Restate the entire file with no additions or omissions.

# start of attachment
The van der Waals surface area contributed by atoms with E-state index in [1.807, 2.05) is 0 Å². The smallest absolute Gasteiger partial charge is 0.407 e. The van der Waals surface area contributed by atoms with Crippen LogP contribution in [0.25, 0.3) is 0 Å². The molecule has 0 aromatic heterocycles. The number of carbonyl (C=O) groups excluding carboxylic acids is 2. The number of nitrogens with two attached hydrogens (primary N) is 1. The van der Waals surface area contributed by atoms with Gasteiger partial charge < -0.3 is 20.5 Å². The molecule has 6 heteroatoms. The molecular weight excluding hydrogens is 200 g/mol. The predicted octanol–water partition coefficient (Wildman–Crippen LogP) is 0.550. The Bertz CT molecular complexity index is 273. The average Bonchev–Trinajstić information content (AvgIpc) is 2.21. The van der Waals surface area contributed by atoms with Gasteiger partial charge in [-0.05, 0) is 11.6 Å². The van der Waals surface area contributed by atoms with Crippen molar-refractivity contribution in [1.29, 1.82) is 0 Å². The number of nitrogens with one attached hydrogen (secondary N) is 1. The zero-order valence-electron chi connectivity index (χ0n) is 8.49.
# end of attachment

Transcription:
The van der Waals surface area contributed by atoms with E-state index in [1.807, 2.05) is 0 Å². The smallest absolute Gasteiger partial charge is 0.407 e. The van der Waals surface area contributed by atoms with Crippen LogP contribution in [0.25, 0.3) is 0 Å². The molecule has 0 aromatic heterocycles. The number of carbonyl (C=O) groups excluding carboxylic acids is 2. The number of nitrogens with two attached hydrogens (primary N) is 1. The van der Waals surface area contributed by atoms with Gasteiger partial charge < -0.3 is 20.5 Å². The molecule has 6 heteroatoms. The molecular weight excluding hydrogens is 200 g/mol. The predicted octanol–water partition coefficient (Wildman–Crippen LogP) is 0.550. The Bertz CT molecular complexity index is 273. The average Bonchev–Trinajstić information content (AvgIpc) is 2.21. The van der Waals surface area contributed by atoms with Gasteiger partial charge in [-0.05, 0) is 11.6 Å². The van der Waals surface area contributed by atoms with Crippen molar-refractivity contribution in [1.29, 1.82) is 0 Å². The number of nitrogens with one attached hydrogen (secondary N) is 1. The zero-order valence-electron chi connectivity index (χ0n) is 8.49.